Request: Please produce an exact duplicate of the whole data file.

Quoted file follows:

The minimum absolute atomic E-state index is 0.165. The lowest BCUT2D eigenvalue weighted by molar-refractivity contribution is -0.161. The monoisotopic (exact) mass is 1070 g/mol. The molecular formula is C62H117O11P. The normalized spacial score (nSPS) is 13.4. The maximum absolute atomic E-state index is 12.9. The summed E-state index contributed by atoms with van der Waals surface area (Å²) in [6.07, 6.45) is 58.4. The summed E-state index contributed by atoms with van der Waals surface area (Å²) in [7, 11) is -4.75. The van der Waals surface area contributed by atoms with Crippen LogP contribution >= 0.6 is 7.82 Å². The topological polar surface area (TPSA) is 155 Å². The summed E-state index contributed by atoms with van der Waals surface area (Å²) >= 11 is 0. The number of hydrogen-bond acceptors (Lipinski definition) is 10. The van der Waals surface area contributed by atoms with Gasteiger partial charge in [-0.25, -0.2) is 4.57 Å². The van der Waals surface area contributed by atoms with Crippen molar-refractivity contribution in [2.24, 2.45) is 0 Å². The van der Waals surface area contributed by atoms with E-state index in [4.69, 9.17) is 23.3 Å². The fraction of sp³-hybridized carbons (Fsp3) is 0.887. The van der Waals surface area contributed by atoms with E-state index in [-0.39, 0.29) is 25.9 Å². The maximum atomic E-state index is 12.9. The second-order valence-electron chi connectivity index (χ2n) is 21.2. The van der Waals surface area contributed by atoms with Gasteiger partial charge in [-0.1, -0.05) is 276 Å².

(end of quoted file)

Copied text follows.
The minimum absolute atomic E-state index is 0.165. The lowest BCUT2D eigenvalue weighted by molar-refractivity contribution is -0.161. The monoisotopic (exact) mass is 1070 g/mol. The molecular formula is C62H117O11P. The normalized spacial score (nSPS) is 13.4. The maximum absolute atomic E-state index is 12.9. The summed E-state index contributed by atoms with van der Waals surface area (Å²) in [6.07, 6.45) is 58.4. The summed E-state index contributed by atoms with van der Waals surface area (Å²) in [7, 11) is -4.75. The van der Waals surface area contributed by atoms with Crippen LogP contribution >= 0.6 is 7.82 Å². The topological polar surface area (TPSA) is 155 Å². The summed E-state index contributed by atoms with van der Waals surface area (Å²) >= 11 is 0. The number of hydrogen-bond acceptors (Lipinski definition) is 10. The van der Waals surface area contributed by atoms with Gasteiger partial charge in [-0.25, -0.2) is 4.57 Å². The van der Waals surface area contributed by atoms with Crippen molar-refractivity contribution in [2.24, 2.45) is 0 Å². The van der Waals surface area contributed by atoms with E-state index in [4.69, 9.17) is 23.3 Å². The fraction of sp³-hybridized carbons (Fsp3) is 0.887. The van der Waals surface area contributed by atoms with E-state index in [-0.39, 0.29) is 25.9 Å². The maximum atomic E-state index is 12.9. The second-order valence-electron chi connectivity index (χ2n) is 21.2. The van der Waals surface area contributed by atoms with Gasteiger partial charge in [-0.1, -0.05) is 276 Å².